Sunday, July 30, 2006

I am Fabular The Magnifilous, or, Rectum? Dang near killed 'em

In the winter, at least in the early '80's, Virginia Beach closed down. Even McDonalds went dark for the off season. But the lounge in the Va. Beach Hilton, Laverne's it was called, stayed open. We hung out there every night. It was close to where we were stationed in Dam Neck. Dam Neck was, but is no longer, in the middle of nowhere. Anyhow, the house band was The Snard Brothers. We knew their set by heart. When the last song of each set came up, me and O.D. Gamble (I don't usually use real names but... I mean, what a cool name!) would head out to Bobby Snard's Nissan 240Z and roll a number. About three and a half minutes later, the band would come out and burn it with us. I don't know if we were groupies or roadies. I don't think groupies. We never threw our drawers up on stage.

(This DOES relate. It spells out SNARD)

Plants will suffer any amount of indignities, and do so quietly. Serenely. I find hair clips in the parking lot all the time. Little white bows...little pink or yellow flowers..simple red bars. I clip each and every one artisticly on the landscaping ferns. I am an artist.

It has been my experience that Zoloft don't really do much if you're already pretty mellow.

Kick the Cat (Unfinished Start Version)

First thing I did when I got h
I kicked the cat for being slow

I kicked him high. I kicked him low
I kicked him just to let him know

I ain't said yes, I ain't said no

But pussy comes, and pussy goes

They asked me, "What's your favorite food?" I said, "Bromeliads." "Bromeliads?" "Yep" "You can eat those?" "No." "But you said..." "I like Bromliads." And just like that, the conversation ground to a halt.

I belong to a small, obscure cult. Tolerant Baptists. Ba-dum-dum

Sarah came in, and she was looking fine. She was in civilian clothes, not her bank clothes. I was thinking that if I was younger, better looking, wealthier and didn't smell so funny from standing in the sun all day, she'd be mine.

Stephanie was going on and on and on about this new Will Smith movie she'd seen a trailer for on AOL. Stephanie is as sweet as can be. About 22 going on 16. When she paused to take a breath, I asked, matter of factly, "Will Smith, huh? Does he play a black guy in this movie?" "Yeah!! He does. See, he's a father without much money who..." If Kiera hadn't cracked up, Stephanie would have completely missed it.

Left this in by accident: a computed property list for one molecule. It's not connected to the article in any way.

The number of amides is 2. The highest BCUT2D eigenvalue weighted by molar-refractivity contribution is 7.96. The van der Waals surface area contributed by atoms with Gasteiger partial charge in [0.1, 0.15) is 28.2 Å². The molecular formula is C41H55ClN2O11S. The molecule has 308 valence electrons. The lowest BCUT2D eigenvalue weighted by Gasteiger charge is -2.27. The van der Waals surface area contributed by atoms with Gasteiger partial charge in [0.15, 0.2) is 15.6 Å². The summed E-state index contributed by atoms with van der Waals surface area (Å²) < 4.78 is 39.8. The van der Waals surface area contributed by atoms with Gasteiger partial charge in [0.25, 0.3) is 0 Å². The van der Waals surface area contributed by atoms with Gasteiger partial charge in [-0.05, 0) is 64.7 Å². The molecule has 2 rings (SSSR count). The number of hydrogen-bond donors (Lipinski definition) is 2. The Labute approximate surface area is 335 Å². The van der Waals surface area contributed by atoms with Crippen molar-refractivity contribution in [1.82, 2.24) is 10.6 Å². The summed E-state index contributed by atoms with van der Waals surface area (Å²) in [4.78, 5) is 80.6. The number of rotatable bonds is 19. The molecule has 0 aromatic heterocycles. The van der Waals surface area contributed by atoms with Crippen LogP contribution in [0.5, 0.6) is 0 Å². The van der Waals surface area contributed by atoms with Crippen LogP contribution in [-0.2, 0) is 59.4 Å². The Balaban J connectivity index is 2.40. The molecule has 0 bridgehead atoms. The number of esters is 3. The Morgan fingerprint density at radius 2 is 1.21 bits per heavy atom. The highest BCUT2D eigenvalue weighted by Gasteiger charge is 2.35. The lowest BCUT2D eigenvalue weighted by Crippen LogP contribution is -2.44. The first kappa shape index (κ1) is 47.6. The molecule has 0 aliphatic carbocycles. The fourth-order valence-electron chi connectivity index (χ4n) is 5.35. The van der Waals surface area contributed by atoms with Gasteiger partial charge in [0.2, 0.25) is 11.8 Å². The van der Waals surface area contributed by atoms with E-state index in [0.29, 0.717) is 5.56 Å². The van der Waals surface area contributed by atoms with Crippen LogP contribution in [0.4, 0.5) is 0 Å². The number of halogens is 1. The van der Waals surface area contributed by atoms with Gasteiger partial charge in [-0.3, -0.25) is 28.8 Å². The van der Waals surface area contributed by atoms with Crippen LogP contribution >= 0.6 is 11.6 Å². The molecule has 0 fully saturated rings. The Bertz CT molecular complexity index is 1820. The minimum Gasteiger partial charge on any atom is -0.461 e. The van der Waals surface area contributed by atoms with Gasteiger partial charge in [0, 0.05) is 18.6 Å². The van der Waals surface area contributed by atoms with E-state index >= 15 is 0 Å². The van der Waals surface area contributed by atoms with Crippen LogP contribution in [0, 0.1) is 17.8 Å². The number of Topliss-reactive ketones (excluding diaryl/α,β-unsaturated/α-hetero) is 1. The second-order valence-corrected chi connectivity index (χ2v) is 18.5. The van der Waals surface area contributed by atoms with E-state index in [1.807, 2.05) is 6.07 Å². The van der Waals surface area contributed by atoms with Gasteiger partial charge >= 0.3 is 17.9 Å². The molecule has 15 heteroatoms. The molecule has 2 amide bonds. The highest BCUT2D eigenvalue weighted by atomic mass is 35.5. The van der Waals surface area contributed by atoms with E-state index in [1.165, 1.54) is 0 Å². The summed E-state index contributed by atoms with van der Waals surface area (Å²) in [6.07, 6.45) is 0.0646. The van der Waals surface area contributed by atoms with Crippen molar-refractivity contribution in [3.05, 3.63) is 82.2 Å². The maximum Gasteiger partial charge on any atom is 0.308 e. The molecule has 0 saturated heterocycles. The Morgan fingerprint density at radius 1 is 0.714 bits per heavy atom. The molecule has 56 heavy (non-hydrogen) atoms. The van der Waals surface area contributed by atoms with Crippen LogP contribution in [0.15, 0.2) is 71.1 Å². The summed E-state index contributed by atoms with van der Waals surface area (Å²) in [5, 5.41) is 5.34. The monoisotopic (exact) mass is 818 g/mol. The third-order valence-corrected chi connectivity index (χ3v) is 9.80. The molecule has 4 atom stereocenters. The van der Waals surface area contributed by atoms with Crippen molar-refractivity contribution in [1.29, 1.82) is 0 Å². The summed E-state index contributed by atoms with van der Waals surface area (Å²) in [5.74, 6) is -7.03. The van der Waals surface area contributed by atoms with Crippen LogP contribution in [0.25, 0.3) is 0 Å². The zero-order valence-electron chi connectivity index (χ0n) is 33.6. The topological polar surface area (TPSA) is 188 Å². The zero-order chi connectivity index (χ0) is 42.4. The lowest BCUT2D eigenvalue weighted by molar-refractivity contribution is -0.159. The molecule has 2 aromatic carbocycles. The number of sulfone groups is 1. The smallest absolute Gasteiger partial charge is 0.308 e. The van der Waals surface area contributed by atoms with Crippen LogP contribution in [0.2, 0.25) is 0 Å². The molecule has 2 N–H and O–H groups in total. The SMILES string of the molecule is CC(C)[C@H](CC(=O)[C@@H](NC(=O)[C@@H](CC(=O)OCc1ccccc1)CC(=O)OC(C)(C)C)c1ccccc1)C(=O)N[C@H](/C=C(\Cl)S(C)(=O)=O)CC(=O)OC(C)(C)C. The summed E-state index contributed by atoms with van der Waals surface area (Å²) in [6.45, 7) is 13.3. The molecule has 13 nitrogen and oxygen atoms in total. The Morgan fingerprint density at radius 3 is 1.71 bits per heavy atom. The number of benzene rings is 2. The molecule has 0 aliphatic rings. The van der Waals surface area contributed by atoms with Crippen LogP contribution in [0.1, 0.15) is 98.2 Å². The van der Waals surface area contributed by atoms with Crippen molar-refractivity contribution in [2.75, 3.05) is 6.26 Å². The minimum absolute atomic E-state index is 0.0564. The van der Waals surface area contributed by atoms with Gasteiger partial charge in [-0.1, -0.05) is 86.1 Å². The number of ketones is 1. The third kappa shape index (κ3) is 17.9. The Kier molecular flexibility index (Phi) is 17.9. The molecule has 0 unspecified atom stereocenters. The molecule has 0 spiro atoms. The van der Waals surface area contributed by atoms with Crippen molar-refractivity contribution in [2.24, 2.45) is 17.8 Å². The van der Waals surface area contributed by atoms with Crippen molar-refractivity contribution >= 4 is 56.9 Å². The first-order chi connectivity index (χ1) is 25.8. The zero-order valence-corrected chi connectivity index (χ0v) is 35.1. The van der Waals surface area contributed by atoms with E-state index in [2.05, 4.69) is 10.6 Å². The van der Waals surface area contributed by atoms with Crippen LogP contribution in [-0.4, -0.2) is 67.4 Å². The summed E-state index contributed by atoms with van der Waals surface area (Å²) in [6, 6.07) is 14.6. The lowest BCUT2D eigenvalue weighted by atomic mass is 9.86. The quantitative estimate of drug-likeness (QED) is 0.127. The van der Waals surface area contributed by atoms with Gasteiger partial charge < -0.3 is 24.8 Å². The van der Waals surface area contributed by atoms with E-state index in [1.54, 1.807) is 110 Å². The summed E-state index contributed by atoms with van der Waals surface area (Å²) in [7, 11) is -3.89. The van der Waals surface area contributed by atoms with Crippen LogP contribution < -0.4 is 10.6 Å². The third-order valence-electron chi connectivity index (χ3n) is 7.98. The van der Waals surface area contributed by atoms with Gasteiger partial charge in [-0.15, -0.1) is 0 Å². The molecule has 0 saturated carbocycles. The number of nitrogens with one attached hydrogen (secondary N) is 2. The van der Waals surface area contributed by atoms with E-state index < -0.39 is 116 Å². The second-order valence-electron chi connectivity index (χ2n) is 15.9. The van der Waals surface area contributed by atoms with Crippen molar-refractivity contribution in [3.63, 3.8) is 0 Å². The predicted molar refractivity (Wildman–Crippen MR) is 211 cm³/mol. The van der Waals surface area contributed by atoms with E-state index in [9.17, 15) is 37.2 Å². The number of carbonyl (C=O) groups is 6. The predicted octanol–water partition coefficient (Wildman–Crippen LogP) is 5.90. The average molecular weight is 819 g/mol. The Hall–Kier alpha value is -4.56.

I think when God said he made man in his own image, he meant on the inside, not on the outside. It just stands to reason.

Clowns to the left of me, Jokers to the right. Here I am, stuck in the middle with you.

I am thinking about having YOU MUST BE THIS TALL TO RIDE tattooed on my chest.

I am the armed guard outside the Brandon Blvd branch of Bank Atlantic. My job, as I understand it, is to be a visual detergent.

Anybody know my favorite candy? They're called Cow Tails. They're caramel with powdered sugar in the middle. Yikes!, they're delicious. They're American made by Goetz.

He was in the State Prison, down river at Ball Point, in Carver County. No really. He was in the Ball Point Pen.

Those who have read my writing know this to be true. I am The king of Comma-dy.

Today's GamePlease provide....

1. ANY animal (rabbit, centuar, liger, moose, ANY real or imagined animal)
2. ANY place (a city, state, the ocean, a nebulous formation, middle earth, etc.)

3. ANY activity (frolicking, shoe repair, singing, prostelyzing, begging)

4. ANY name for a country (Me Land, Glory Lucious, Hooterstein, whatever. Be creative)

5. ANY two things (bee butts and tube socks, car polish and flower petals, Bea Authur and laminate flooring)

That'll get me started. I have a bit more, but it's better to burn out than to fade to black. Rust never sleeps. Yada,yada, yada.

My recently thought of poem:

Think About It All 23 & 29 July 2006

It's Saturday evening but the July sun

Just keeps hanging around

There's thunder off in the distance some

But no rain hitting the ground
Dark clouds rolling in from the south

Don't always turn to rain

Just like you swore til death we part

But that didn't mean a thing

So if you're thinking of calling me up

Making my telephone ring

If you're thinking of calling my bluff

Remember about the rain

How it didn't fall